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Food Corner: Two Different Calzones

Back when I worked in the kitchen in a Pizzaland in London, the other chefs used to make their own calzone’s for lunch. Man they were good. Since, then, I have not gone back to calzone making, and after watching these two videos below, I wonder why not!!

First is Same, hamming it up with his calzone (with a recipe). This would be good as long as the Italian sausage has a lot of flavor. BTW, you might just want to use the filling that Sam makes for a lunch time meal. Check it out!

Chef John offers a more traditional filling with prosciutto

Chef John uses “Wolfgang Puck’s pizza gough” and has done a separate video on how to make that.- Enjoy!

I am not putting these into my digital recipe book as I don’t think I will be making these very often. But I may change my mind on that one. Stay tuned!

Book Alert: Kill all the Skeptics?

As Steve Pinker brings out, the enlightenment did not posit, let alone prove, that humans are rational. Instead, the core idea was that humans are capable of reason, and using that capacity can add value to their experience of reality.

That was important at the time in light of the long, long history of enforced beliefs that restricted how people thought and lived. Yes, I refer to state imposed Christianity. And over the last several hundred years, our experience has been that using reason to gain a more nuanced understanding of reality has enabled us to add tremendous value on many fronts.

Pinker has a point about this tremendous improvement. Society is far from perfect, but things are a hell of a lot better than they were three hundred years ago.

At the same time, removing an enforced belief structure from our cognitive routines opens up other issues. Mainly, if we do not have a fixed set of beliefs about reality, how do we find meaning in life? And it is no coincidence that in the 20th century, there arose an aesthetic of the “absurd”. The absurdists were right. Life is absurd unless we give it meaning. Folks like Sam Beckett made sure that we got that message

Samuel Beckett's Shorter Plays – BIG OTHER

And of course, giving meaning to reality is a subjective process — not strictly rational. Because it is subjective, enlightenment thinking doesn’t really help us there.

Having said all that, we still cling to our faith in “critical thinking”. But what is that? And how do we use it to live better? These are questions worth pursuing in order to avoid getting trapped in beliefs that are not consistent with reality. QAnon? And to avoid that danger, it is helpful to get some expert advise on the subject. So we have this book

Skeptic: Viewing the World with a Rational Eye: Shermer, Michael:  9781250119636: Amazon.com: Books

I was clued into this by this video from Big Think, where Shermer and others talk about skepticism and critical thinking. Great stuff!

At the same time, I recognize that to really use this tool, we need to understand its social implications. As skeptics, we have a choice about how to relate to others. Choice A is to disdain believers. See them as lost in their subjective worlds. Hopeless. Choice B is to feel their need for belief, and gently pull them towards reality. Choice B is an “advocacy posture”. Choice A is a recipe for loneliness.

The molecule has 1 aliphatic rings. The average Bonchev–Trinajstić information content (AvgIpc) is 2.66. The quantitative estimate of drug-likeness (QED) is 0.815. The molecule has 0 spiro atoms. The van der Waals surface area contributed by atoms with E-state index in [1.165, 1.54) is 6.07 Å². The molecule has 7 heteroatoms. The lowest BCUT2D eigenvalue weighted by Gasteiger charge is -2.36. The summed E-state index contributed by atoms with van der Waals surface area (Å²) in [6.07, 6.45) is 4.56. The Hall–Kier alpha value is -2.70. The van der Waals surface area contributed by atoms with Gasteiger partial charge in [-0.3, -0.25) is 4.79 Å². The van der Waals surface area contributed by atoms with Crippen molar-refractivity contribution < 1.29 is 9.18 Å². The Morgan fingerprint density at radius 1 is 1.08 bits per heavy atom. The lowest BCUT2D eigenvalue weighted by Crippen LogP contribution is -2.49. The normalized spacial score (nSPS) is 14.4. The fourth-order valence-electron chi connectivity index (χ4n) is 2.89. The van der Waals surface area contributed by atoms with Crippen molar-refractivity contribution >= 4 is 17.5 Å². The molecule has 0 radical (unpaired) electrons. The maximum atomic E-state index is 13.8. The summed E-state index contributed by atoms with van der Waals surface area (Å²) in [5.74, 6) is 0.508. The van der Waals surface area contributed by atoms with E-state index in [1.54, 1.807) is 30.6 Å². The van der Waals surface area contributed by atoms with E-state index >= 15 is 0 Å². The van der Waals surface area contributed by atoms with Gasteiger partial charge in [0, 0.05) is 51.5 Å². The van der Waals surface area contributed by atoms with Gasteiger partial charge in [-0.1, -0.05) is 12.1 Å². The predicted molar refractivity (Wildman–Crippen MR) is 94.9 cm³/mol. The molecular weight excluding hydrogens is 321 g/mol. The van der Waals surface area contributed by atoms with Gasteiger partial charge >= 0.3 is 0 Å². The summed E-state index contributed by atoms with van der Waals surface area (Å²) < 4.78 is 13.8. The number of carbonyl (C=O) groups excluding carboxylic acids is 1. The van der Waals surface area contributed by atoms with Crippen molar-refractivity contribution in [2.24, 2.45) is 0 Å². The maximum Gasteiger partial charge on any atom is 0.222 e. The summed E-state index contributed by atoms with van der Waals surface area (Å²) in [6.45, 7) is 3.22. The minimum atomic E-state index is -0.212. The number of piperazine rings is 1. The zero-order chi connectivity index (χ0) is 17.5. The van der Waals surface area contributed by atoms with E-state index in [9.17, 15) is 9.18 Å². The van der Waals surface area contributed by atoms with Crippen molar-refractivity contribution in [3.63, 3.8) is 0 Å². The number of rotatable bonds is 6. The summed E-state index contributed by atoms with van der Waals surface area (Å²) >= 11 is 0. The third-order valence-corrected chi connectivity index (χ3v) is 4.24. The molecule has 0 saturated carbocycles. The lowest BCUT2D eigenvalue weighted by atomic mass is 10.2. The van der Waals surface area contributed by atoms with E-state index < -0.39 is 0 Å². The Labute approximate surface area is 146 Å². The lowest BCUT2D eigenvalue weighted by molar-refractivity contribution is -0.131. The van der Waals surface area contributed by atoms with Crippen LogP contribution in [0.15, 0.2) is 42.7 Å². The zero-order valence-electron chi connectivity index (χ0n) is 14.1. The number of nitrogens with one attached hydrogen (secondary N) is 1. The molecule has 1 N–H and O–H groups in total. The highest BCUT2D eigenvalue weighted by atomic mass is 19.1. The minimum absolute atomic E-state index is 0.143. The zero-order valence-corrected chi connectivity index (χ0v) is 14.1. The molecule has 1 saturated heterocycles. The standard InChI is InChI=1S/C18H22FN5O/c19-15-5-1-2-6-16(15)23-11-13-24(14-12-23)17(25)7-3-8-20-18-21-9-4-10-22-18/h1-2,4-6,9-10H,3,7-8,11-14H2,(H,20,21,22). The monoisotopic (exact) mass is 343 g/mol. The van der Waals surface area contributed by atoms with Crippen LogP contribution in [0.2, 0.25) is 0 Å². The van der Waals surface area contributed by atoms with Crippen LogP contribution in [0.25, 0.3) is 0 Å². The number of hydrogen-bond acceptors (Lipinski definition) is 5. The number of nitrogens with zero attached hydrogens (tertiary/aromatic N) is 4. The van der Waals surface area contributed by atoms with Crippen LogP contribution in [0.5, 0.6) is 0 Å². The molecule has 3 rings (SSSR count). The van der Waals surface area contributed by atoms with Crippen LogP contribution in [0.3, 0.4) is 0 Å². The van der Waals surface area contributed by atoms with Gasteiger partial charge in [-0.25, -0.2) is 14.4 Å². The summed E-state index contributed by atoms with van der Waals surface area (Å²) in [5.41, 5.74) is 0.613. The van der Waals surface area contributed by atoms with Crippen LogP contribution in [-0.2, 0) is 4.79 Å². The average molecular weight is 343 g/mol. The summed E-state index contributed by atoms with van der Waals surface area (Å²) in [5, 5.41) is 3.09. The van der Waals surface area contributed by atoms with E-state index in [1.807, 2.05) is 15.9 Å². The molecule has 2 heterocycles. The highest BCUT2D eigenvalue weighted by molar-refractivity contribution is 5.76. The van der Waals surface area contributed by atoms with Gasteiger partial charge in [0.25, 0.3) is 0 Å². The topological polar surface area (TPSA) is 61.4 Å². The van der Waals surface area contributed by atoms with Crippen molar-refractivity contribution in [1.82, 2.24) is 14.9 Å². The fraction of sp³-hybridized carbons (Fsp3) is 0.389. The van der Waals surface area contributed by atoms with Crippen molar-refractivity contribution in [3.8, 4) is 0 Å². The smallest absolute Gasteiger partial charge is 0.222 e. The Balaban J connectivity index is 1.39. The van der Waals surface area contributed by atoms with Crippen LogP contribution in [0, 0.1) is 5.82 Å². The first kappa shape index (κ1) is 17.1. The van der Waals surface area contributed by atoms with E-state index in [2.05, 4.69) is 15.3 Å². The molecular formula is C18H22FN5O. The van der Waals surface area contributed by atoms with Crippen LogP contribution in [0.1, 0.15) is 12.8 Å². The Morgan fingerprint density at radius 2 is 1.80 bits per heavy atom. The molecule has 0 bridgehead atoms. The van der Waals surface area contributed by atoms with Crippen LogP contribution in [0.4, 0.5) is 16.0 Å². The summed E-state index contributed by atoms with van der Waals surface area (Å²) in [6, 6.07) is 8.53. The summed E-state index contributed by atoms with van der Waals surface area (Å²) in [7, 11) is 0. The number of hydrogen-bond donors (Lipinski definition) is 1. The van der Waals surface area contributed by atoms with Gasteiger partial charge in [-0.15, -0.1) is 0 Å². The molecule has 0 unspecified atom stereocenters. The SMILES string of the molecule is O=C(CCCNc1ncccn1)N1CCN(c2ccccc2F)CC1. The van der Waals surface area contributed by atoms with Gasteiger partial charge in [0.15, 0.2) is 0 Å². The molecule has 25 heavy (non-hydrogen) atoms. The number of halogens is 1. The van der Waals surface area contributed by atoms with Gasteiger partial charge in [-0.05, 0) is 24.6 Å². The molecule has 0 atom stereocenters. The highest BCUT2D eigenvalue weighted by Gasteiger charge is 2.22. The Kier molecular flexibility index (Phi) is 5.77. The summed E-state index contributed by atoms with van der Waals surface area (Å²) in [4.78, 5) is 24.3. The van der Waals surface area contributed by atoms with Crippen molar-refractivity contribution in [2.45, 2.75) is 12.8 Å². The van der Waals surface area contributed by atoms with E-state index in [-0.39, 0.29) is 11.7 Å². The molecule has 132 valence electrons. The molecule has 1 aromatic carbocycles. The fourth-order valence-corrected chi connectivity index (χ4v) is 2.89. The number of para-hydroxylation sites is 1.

You choose!

If you want to purchase “Skeptic“, you might wander over to my booklist on “Buzzed Books”. Why there? Buying there will enable bookshop.org to share a portion of the profit with indie bookshops. And of course, it gives me a microscopic commission.

Again, you choose! Uggh! life is so complicated!

Covid-19 Update

Of Special Note

  • Israel is reopening for vaccinated citizens
  • Danger of a new surge from covid variants
  • Comparing vaccine efficiency numbers can be misleading
  • US passes 90 million vaccinations

From NYT

  • Israel / Vaccinations – Prime Minister Benjamin Netanyahu enjoyed a cappuccino and cake on the terrace of a Jerusalem cafe on Sunday to signal the broadest reopening of Israel’s economy since the first coronavirus lockdown began a year ago. Some 55 percent of the population has received one dose of the Pfizer-BioNTech vaccine and more than 41 percent has gotten two doses.
  • Israel / Restrictions – Under Israel’s “Back to Life” program, restaurants have reopened with social distancing and restrictions on occupancy. Indoor seating is available only to Green Pass holders — people over 16 who are fully vaccinated. After weeks of tight restrictions on entry to the country, all citizens and permanent residents will be allowed to return to Israel, with a cap on numbers that will increase over the week from 1,000 to 3,000 people per day.
  • People ( Vaccinations – The Dalai Lama, 85, received his first dose of the Oxford-AstraZeneca coronavirus vaccine on Saturday in the northern Indian town of Dharamsala.
  • United States / Covid Relief -The U.S. Senate passed its version of the $1.9 trillion pandemic relief bill on Saturday. The measure now goes back to the House of Representatives, which must approve the Senate’s changes before President Biden can sign it into law.